## Frequencies of Laddered LC Circuits

The voltages and currents in circuits containing inductors and capacitors can oscillate. Suppose we have repeating capacitance - inductance circuits as in the diagram.

The voltage across
$V_L$
across an inductance
$L$
is given by
$V_L = L \frac{dI}{dt}$
and the voltage
$V_C$
across a ca[capacitance
$C$
holding a charge
$Q$
is given by
$V_C =\frac{Q}{C}$
.
Since there is no battery or power supply in the circuit,
$L \frac{dI_1}{dt}+\frac{Q_1}{C}=0$
by Kirchoff's Voltage Law.
Differentiation gives
$L \frac{d^2I_1}{dt^2}+\frac{1}{C}\frac{dQ_1}{dt}=0$

But
$\frac{dQ_1}{dt}=I_1-I_2$
so
$L \frac{d^2I_1}{dt^2}+\frac{I_1}{C}-\frac{I_2}{C}=0 \rightarrow L \frac{d^2I_1}{dt^2}=-\frac{I_1}{C}+\frac{I_2}{C}$
.
Similarly for the second and third loops.
$L \frac{d^2I_2}{dt^2}=\frac{I_1}{C}-2\frac{I_2}{C}+\frac{I_3}{C}$
.
$L \frac{d^2I_3}{dt^2}=\frac{I_2}{C}-\frac{I_3}{C}$
.
In simple LC circuits with a battery or power supply, current is periodic and simple harmonic, like a mass spring system. Hence
$\frac{d^2I_1}{dt^2}=-\omega_1^2 I_1, \: \frac{d^2I_2}{dt^2}=-\omega_2^2 I_2, \: \frac{d^2I_3}{dt^2}=-\omega_3^2 I_3$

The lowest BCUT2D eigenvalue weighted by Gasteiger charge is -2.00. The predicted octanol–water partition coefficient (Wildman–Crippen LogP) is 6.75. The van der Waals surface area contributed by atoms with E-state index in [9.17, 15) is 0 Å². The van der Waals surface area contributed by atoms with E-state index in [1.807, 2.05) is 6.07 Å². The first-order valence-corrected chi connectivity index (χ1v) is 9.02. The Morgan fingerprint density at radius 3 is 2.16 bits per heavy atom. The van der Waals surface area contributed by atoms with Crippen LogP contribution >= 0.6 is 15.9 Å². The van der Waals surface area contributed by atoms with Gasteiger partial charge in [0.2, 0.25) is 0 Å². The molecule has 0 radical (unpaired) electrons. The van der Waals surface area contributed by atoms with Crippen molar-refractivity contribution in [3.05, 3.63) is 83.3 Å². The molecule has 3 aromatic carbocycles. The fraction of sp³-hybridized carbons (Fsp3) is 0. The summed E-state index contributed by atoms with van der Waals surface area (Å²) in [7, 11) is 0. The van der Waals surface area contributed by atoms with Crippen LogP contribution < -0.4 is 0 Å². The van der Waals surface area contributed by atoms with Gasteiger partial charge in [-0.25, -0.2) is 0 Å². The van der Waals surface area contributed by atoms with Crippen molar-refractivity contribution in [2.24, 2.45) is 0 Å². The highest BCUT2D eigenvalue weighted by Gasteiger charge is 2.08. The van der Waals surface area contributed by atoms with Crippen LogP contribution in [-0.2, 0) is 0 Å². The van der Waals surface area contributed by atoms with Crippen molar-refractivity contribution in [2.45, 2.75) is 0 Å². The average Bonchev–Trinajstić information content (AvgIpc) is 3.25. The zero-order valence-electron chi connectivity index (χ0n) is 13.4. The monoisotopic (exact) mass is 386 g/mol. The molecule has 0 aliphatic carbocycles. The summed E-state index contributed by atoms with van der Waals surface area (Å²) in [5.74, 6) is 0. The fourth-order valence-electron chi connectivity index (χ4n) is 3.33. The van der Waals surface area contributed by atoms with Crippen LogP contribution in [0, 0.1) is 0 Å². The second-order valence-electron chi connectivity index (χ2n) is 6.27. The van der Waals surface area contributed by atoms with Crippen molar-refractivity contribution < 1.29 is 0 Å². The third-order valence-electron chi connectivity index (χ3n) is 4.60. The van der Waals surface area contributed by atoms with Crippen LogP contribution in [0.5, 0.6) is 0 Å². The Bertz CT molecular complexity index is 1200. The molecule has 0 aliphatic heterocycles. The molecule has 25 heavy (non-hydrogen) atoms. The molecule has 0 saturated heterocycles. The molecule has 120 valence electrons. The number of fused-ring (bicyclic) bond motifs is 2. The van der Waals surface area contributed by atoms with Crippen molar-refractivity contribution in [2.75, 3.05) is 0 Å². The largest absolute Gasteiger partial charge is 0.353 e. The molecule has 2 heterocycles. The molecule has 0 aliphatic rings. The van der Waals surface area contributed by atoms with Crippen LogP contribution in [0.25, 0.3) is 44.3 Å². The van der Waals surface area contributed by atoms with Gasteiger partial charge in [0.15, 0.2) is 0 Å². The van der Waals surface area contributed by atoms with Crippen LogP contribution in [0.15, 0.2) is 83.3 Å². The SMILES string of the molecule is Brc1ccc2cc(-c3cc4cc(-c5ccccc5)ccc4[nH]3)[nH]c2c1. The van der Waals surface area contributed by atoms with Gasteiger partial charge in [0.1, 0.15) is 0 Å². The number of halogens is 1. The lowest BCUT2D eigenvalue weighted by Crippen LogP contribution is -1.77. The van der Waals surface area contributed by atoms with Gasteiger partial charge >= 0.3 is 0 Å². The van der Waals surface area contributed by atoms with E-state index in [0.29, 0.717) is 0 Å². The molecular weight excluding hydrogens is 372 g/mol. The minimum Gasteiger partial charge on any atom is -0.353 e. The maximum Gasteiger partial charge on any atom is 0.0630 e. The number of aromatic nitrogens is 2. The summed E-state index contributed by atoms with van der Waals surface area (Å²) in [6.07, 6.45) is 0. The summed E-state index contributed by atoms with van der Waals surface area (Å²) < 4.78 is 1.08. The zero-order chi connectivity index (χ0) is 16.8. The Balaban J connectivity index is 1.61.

.
The differential equations become
$L \omega^2 I_1 =-\frac{I_1}{C}+\frac{I_2}{C}$

$L \omega^2 I_2 =\frac{I_1}{C}-2\frac{I_2}{C}+\frac{I_3}{C}{C}$

$L \omega^3 I_3 =\frac{I_2}{C}-\frac{I_3}{C}$

Rewrite these equations as
$I_1-I_2=LC \omega^2 I_1$

$-I_1+2I_2-I_3=LC \omega^2 I_2 =$

$-I_2+I_3=LC \omega^2 I_3 =$

In matrix form this is
$\left( \begin{array}{ccc} 1 & -1 & 0 \\ -1 & 2 & -1 \\ 0 &-1 & 1 \end{array} \right) \begin{pmatrix}I_1\\I_2\\I_3\end{pmatrix}= \omega^2 LC \begin{pmatrix}I_1\\I_2\\I_3\end{pmatrix}$
.
The natural frequencies of the circuit are the square roots of the eigenvalues.
Solve
$det \left( \begin{array}{ccc} 1- \omega^2 LC & -1 & 0 \\ -1 & 2- \omega^2 LC & -1 \\ 0 &-1 & 1- \omega^2 LC \end{array} \right) = \omega^2 LC (\omega^2 LC -1)( \omega^2 LC -3)=0$

Hence the frequencies of the system are
$\omega^2 LC=0 \rightarrow \omega =0, \: \omega^2 LC=1 \rightarrow \omega =\sqrt{\frac{1}{LC}}, \: \omega^2 LC=3 \rightarrow \omega =\sqrt{\frac{3}{LC}}$
.